Friday, August 08, 2008

Data Cooties

I spent most of yesterday in Helena at a meeting sponsored by the Church Pension Fund. The summary of this meeting was to discuss TEC's work towards creating, or participating, in health insurance program for the entire church. As it is now, each diocese is free to contract their own health insurance for their employees. And, if the parish is large enough, a parish can opt to contract for their own insurance.

So the church body is looking to consolidate all this which would, ultimately, give us a larger pool which would give us better rates.

We are also, apparently, in discussions with the UMC, ELCA, LCMS, PCUSA, and SBC about joining forces to create one giant religious health care purchasing body.

There seems to be a glitch with the SBC, however. Talks about uniting for health care purposes broke down when they realized that TEC would allow "domestic partners" to be covered. They want no part of "domestic partners." It's either husband or wife or nothing.

In short, the SBC didn't want their data intermixed and mingled with TEC's data; because, you know, the data might get cooties. And then . . . their data might, you know . . . change.

It'll be interesting to see how all this shakes out in the end.


Kathy | 3:07 PM, August 08, 2008  

Just discovered your blog, and I really like what I've read so far.

FTR, I'm a recovering Baptist who is scheduled to be confirmed as an Episcopalian at the end of the month. I attend a very small but rapidly growing EC in the thriving metropolis of Chelsea, Ala. (pop. 2,949 with a bullet).

Your comment about cootie mingling made me spit water onto my keyboard, so I had to stop for awhile to let it dry out. Good stuff.

Anyway, I thank you for writing this blog. I look forward to reading more.

Madame Ovary

Reverend Ref + | 4:35 PM, August 08, 2008  

Glad you found the blog. Stop in anytime. I'm not a great theologian, nor do I discuss "deep" issues here like other places. You'll find a little fun stuff, a little venting, lots of sermons, and some football.

Hope your keyboard is okay, and blessings for a wonderful confirmation service.


Father John | 12:29 PM, August 09, 2008  

It is a well known fact that there are no cooties in the BSC. It is a truly "Coot Free Zone." Not a single B has ever smoked, had a drink, or danced. I'm actually very surprised that they procreate, but then where would all the little Bs come from?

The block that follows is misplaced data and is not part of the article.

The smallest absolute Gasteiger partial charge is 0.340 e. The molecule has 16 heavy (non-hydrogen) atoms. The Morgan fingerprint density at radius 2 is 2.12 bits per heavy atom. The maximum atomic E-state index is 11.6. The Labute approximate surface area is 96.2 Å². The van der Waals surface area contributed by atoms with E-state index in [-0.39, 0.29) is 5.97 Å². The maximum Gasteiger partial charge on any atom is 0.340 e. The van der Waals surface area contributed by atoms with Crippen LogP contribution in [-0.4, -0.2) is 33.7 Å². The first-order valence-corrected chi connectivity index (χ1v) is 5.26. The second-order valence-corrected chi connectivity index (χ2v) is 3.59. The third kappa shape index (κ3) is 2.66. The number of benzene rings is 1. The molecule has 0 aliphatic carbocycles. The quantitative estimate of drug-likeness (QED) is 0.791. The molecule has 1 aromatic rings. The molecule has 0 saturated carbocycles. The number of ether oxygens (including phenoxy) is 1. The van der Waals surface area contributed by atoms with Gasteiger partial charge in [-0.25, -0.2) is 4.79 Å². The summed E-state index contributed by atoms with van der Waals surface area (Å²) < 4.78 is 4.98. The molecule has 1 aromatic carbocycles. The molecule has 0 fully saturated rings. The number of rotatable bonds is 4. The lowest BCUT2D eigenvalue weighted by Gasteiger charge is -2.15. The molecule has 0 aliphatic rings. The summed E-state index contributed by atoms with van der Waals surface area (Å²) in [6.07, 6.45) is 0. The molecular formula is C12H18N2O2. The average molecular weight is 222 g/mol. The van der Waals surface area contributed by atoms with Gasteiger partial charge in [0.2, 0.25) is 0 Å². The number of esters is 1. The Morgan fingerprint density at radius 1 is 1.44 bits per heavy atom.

Emily | 9:51 AM, August 11, 2008  

Oh, we had that meeting in Oklahoma, but without that juicy little tidbit of info. That would have brought the house down here in SBC-dominated OK.

Anonymous | 12:24 AM, August 15, 2008  

Fr. Todd:

I occasionally check your blog and don't mind most of what I see here, but I have to admit that this post did bother me.

First, from your post you suggest Baptists are somehow wrong because they believe that only men and women who are married should get coverage if they are in a CHURCH institution.

If the Baptists were trying to prohibit this for society at large, I would allow you have a point, but since the Southern Baptists are known for their reliance on Scripture as the final authority, it is not amazing that they would not want people who were not married and living together to have benefits the same as married folk IF they are in church ministry. Falls under that 'Don't commit adultery' in the OT and 'A man should leave his father and mother...' in the NT. In short, they would submit that people who are living together should NOT be in church service.

Baptists believe in the Authority of Scripture - I do not understand why you would expect anything else.

You are welcome to believe that people who are living together should be in church ministry and have benefits - that is your choice. However, belittling fellow Christians who do not share your perspective - I don't see that up to par with your usual posts.

Just a passing thought...

Reverend Ref + | 10:25 AM, August 15, 2008  

Anon: First, I normally don't respond to anonymous comments and will generally delete them (just something to keep in mind for future comments), but I found yours to be well-written and respectful while coming from a different perspective. So . . . I'm answering.

1) You are right that I do not agree with the SBC position regarding domestic partnerships. However, it is their church and if they choose not to allow unmarried, cohabiting people (regardless of sexual orientation) to serve in church ministry, or to offer health coverage to those who don't meet their criteria, that is totally up to them. I don't agree with it, but I wouldn't try to enforce a more inclusive reading of scripture on them. I have no control over what they do inside their denomination.

2) The issue, and my point, comes over the intermingling of data. If TEC, UMC, ELCA, LCMS & SBC were to join together for the strict purpose of health care coverage, then all of our employees would benefit. Employees would have lower premiums (as well as lower copays and deductibles). And we all know that in the health insurance game, the larger the buying group, the lower the costs.

3) Just because we are a "buying group" doesn't mean that we have to follow the same criteria. As I understand things, the LCMS basically has the same position regarding domestic partners as the SBC; but I also understood that the LCMS was willing to be part of this group because of the benefits of being part of a larger group. The LCMS is not being required to cover domestic partners because TEC does; nor is TEC being required to not cover domestic partners because the LCMS doesn't.

4) If the SBC doesn't want to cover domestic partners, that's their call. But to refuse to be part of a buying group that could potentially benefit their members simply because they don't want their data intermingled . . . well . . . Isn't that a bit like cutting off your nose to spite your face?

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